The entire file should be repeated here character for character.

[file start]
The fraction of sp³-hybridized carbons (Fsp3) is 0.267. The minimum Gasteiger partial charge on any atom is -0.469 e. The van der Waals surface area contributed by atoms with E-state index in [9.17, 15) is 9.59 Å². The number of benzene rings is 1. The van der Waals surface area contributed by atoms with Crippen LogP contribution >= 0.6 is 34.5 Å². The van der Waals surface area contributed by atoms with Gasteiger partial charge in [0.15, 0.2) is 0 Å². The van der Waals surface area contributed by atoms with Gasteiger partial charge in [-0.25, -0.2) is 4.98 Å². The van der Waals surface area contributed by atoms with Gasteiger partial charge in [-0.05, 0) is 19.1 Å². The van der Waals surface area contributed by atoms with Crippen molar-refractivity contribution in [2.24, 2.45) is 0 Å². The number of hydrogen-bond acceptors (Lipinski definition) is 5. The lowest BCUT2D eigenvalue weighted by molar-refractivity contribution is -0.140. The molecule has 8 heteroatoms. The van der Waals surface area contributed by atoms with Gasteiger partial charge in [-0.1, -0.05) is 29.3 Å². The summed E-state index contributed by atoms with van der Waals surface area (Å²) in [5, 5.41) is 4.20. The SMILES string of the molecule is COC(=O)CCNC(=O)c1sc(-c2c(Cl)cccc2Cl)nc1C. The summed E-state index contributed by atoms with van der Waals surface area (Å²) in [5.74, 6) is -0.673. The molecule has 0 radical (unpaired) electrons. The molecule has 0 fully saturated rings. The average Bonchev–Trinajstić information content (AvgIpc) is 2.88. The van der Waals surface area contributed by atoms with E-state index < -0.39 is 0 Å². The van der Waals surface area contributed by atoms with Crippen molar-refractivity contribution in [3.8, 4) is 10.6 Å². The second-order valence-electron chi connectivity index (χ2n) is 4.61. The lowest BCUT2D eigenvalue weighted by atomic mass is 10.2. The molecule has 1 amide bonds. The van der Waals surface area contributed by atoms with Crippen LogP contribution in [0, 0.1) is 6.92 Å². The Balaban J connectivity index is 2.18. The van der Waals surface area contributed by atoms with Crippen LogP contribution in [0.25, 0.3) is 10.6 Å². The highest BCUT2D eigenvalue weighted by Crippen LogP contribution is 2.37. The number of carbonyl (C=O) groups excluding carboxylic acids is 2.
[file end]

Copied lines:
The fraction of sp³-hybridized carbons (Fsp3) is 0.267. The minimum Gasteiger partial charge on any atom is -0.469 e. The van der Waals surface area contributed by atoms with E-state index in [9.17, 15) is 9.59 Å². The number of benzene rings is 1. The van der Waals surface area contributed by atoms with Crippen LogP contribution >= 0.6 is 34.5 Å². The van der Waals surface area contributed by atoms with Gasteiger partial charge in [0.15, 0.2) is 0 Å². The van der Waals surface area contributed by atoms with Gasteiger partial charge in [-0.25, -0.2) is 4.98 Å². The van der Waals surface area contributed by atoms with Gasteiger partial charge in [-0.05, 0) is 19.1 Å². The van der Waals surface area contributed by atoms with Crippen molar-refractivity contribution in [2.24, 2.45) is 0 Å². The number of hydrogen-bond acceptors (Lipinski definition) is 5. The lowest BCUT2D eigenvalue weighted by molar-refractivity contribution is -0.140. The molecule has 8 heteroatoms. The van der Waals surface area contributed by atoms with Gasteiger partial charge in [-0.1, -0.05) is 29.3 Å². The summed E-state index contributed by atoms with van der Waals surface area (Å²) in [5, 5.41) is 4.20. The SMILES string of the molecule is COC(=O)CCNC(=O)c1sc(-c2c(Cl)cccc2Cl)nc1C. The summed E-state index contributed by atoms with van der Waals surface area (Å²) in [5.74, 6) is -0.673. The molecule has 0 radical (unpaired) electrons. The molecule has 0 fully saturated rings. The average Bonchev–Trinajstić information content (AvgIpc) is 2.88. The van der Waals surface area contributed by atoms with E-state index < -0.39 is 0 Å². The van der Waals surface area contributed by atoms with Crippen molar-refractivity contribution in [3.8, 4) is 10.6 Å². The second-order valence-electron chi connectivity index (χ2n) is 4.61. The lowest BCUT2D eigenvalue weighted by atomic mass is 10.2. The molecule has 1 amide bonds. The van der Waals surface area contributed by atoms with Crippen LogP contribution in [0, 0.1) is 6.92 Å². The Balaban J connectivity index is 2.18. The van der Waals surface area contributed by atoms with Crippen LogP contribution in [0.25, 0.3) is 10.6 Å². The highest BCUT2D eigenvalue weighted by Crippen LogP contribution is 2.37. The number of carbonyl (C=O) groups excluding carboxylic acids is 2.